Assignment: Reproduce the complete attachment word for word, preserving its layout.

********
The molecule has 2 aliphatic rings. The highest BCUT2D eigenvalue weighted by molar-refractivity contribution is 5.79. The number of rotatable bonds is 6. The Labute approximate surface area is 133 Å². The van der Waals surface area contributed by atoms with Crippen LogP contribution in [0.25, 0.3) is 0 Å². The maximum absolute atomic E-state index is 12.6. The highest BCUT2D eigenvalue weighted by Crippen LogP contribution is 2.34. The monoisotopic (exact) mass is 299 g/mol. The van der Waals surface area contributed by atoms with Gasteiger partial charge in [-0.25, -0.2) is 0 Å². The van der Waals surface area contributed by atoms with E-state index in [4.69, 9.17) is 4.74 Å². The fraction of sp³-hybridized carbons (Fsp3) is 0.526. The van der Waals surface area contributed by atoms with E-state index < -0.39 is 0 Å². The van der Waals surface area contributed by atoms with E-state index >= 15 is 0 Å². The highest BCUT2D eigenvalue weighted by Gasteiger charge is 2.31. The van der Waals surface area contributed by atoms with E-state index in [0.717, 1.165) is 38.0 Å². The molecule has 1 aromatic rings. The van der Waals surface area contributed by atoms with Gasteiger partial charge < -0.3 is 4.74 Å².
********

The molecule has 2 aliphatic rings. The highest BCUT2D eigenvalue weighted by molar-refractivity contribution is 5.79. The number of rotatable bonds is 6. The Labute approximate surface area is 133 Å². The van der Waals surface area contributed by atoms with Crippen LogP contribution in [0.25, 0.3) is 0 Å². The maximum absolute atomic E-state index is 12.6. The highest BCUT2D eigenvalue weighted by Crippen LogP contribution is 2.34. The monoisotopic (exact) mass is 299 g/mol. The van der Waals surface area contributed by atoms with Gasteiger partial charge in [-0.25, -0.2) is 0 Å². The van der Waals surface area contributed by atoms with E-state index in [4.69, 9.17) is 4.74 Å². The fraction of sp³-hybridized carbons (Fsp3) is 0.526. The van der Waals surface area contributed by atoms with E-state index < -0.39 is 0 Å². The van der Waals surface area contributed by atoms with E-state index >= 15 is 0 Å². The highest BCUT2D eigenvalue weighted by Gasteiger charge is 2.31. The van der Waals surface area contributed by atoms with E-state index in [0.717, 1.165) is 38.0 Å². The molecule has 1 aromatic rings. The van der Waals surface area contributed by atoms with Gasteiger partial charge < -0.3 is 4.74 Å².